After nearly nine years bouncing around the minor leagues, Adrian Sanchez made his major league debut June 30 for the Washington Nationals. He recorded his first career hit on July 7, but only two more for the month, finishing with a batting average of .130 while mainly being used as a defensive substitution and a pinch-hitter.

But since August began, Sanchez’s has found his groove at the plate despite limited at-bats. On Tuesday, Sanchez replaced an ailing Daniel Murphy at second base and batted second in the lineup. He went 3 for 4 with an RBI. On Wednesday, in the Nationals’ 10-1 drubbing of the Miami Marlins, Sanchez was back at second base and again batting in the No. 2 hole. He finished 2 for 3.

The 26-year-old Venezuelan has seven hits in nine at-bats in August, bringing his average up to .313 in 18 games.

“I’ve just had a positive mind-set. I’ve just gone out and looked for my pitches,” Sanchez said in Spanish. “I’ve concentrated being aggressive at home, and it’s giving me results. These last few days I’ve worked a lot in the batting cage, so putting in the time and I think being aggressive has been the key.”

Sanchez was called up to help fill the gaps left by injuries to Trea Turner and Stephen Drew, which forced the Nationals to utilize bench players like Wilmer Difo in the starting lineup. And with Murphy nursing a sore hip, Sanchez has had learn to handle uncertainty. Some nights he’s called on to start, others to be a pinch hitter. Lately he’s been batting second, a spot where he feels no pressure because of the big bats behind him.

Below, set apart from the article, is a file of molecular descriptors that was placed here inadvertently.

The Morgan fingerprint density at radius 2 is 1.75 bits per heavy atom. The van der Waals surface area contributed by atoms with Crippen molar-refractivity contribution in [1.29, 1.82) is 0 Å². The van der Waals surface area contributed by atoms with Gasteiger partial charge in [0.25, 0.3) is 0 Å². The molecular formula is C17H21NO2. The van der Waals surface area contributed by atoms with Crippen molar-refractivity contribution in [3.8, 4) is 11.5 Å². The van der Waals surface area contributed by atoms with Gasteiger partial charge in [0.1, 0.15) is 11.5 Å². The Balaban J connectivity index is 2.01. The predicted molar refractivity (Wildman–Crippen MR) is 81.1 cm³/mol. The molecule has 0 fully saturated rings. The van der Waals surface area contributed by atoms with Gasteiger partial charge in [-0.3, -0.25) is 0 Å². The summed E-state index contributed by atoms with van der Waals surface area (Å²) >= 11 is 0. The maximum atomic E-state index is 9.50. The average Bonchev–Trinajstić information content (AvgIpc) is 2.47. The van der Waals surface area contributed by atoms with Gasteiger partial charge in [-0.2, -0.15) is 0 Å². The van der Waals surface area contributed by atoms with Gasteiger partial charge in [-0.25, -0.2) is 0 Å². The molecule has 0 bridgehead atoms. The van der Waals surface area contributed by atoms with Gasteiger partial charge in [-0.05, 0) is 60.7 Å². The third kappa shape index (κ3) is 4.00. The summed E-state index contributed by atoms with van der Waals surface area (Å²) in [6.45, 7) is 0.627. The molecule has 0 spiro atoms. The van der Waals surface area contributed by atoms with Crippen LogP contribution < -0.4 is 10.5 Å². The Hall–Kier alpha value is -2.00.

“In [Class AAA] I was always batting second. It’s a place where I’m comfortable,” Sanchez said. “I don’t have any pressure because I know I have Harper behind me, but I don’t feel any pressure. The same things I was doing as a pinch-hitter or when I was batting ninth, I’m doing that when I’m batting second.”

Nationals Manager Dusty Baker likes what he’s seen from Sanchez and his adaptability.

“In situation, time of the game, he’s performed well, big-time. He’s still learning,” Baker said. “We’re teaching him every day. He’s a pretty quick learner.”

Despite the constant uncertainty, Sanchez is focusing on the moments his name is called, whether that’s pregame or the ninth inning.

“The manager doesn’t tell me what my role is. I’m prepared mentally and physically for whatever he needs [from] me,” Sanchez said. “Be it at short, third or second, I got to the stadium with the mind-set that in whatever situation or whatever fielding position he wants me at, I have to be ready for that.”

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